Monday, December 30, 2013

An Uphill Journey



  "I wait for the Lord, my whole being waits,
     and in His word I put my hope" Psalm 130:5

Recently I spent over an hour reading a friend's online journal chronicling the saga of she and her husband's life during the last year.  Sometimes I wept, sometimes I chuckled, but all the way through, I marveled at their amazing, Spirit-filled testimony and faithfulness to God.  It has truly challenged me in my own Christian walk.  I want to share just a bit about her story in hopes you too might be challenged to view faith and God's plan for our lives in a new and fresh way.

To represent Sandy and Scott's journey of faith, I chose this picture that I took a few years ago in the town of Charlotte Amalia on the island of St. Thomas.  These stairs are called The 99 Steps - they lead from a lower street to an upper street with a beautiful view.  The stones were brought from Denmark as ballast in the sailing ships and the stairs were built in the mid-1700s.  The steps are steep and often uneven -- and it's a tough climb to the top.

Sandy and Scott's last year and half has truly been an uphill, exhausting climb, but it is the attitude of their hearts that has made all the difference.  Here's a synopsis of their story:

In 2007, Scott was diagnosed with liver disease.  He was a healthy young man -- a Christian who neither drank alcohol nor smoked, but lived an active lifestyle.  It was not until 14 months ago that he began having real problems from this disease and he, his wife and two young daughters began the uphill journey that still continues.  In March 2013, he was approved for a liver transplant at a University hospital in the state. 

I won't go into detail about all the ups and downs of his health during that next five months, but it was deteriorating.  On August 17, he received a liver transplant.  That should have been the turning point, but their uphill journey was only beginning.  Scott nearly died on the operating table primarily from excessive bleeding and had to have 100 units of blood.  Since then, infection, bleeding problems, blood clots, collapsed lungs, kidney dialysis and other issues have combined to make recovery a dream they continually pray for.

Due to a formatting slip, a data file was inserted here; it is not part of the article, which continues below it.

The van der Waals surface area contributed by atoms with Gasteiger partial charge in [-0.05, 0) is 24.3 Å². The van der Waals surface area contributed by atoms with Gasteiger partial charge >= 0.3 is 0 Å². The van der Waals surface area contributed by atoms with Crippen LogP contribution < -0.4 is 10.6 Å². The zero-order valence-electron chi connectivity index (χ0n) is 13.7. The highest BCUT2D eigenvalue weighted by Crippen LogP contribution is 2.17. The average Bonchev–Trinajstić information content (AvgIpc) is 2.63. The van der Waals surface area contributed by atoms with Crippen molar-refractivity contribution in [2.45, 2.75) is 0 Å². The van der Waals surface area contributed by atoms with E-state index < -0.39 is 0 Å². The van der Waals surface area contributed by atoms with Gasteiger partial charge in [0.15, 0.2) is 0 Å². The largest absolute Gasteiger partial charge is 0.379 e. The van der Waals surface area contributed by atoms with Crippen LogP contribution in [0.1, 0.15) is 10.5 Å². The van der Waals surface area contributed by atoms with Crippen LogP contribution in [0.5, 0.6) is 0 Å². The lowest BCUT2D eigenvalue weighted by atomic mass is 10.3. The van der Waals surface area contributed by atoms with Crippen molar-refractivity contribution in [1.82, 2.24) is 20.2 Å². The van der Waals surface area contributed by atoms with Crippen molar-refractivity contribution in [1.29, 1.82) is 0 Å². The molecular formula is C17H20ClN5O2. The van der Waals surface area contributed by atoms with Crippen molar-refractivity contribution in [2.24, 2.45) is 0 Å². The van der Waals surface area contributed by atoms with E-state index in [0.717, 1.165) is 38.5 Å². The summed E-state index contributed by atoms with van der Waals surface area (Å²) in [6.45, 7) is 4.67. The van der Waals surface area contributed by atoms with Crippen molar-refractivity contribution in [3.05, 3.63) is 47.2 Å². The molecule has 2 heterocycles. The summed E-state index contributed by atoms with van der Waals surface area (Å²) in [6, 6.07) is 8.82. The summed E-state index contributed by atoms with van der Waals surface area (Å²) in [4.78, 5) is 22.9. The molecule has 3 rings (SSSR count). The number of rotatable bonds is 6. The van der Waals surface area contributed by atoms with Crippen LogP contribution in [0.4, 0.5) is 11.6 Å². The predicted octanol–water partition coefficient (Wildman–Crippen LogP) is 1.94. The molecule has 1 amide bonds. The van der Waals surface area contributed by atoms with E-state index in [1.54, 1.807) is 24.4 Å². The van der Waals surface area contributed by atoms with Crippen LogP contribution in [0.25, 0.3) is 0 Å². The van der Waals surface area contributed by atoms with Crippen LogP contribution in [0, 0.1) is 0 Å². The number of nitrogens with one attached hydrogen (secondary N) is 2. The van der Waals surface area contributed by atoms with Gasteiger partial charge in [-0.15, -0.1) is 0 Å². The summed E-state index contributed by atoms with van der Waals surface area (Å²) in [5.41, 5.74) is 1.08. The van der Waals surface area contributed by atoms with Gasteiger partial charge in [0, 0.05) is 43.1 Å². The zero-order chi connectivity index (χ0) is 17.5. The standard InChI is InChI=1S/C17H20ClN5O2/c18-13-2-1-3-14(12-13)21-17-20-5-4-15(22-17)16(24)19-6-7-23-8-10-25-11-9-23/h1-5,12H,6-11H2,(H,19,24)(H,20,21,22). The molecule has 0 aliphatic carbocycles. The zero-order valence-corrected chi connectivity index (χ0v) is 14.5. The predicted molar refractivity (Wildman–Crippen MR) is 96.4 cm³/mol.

They have now been at the hospital for 19 weeks - most spent in the ICU!  In spite of this, Sandy consistently writes in her journal, "We continually remind ourselves that God is in control.  He knows the desires of our hearts and He is not surprised by any of this.  God knew this would happen."

At the end of most entries, Sandy includes a verse and praise to God.  Here's one that reflects the attitudes of their hearts in spite of the many setbacks:  "O Lord, you are my God; I will exalt you and praise your name, for in perfect faithfulness you have done marvelous things, things planned long ago" Isaiah 25:1.

Two days ago, Sandy was praising God that Scott's blood count was looking good and that he had been able to take 10 bites of food.  They're hoping he can be moved to Rehab in a few days.  Her verse that day was in Isaiah 12:2:  "Surely God is my salvation; I will trust and not be afraid.  The Lord Himself is my strength and defense; He has become my salvation."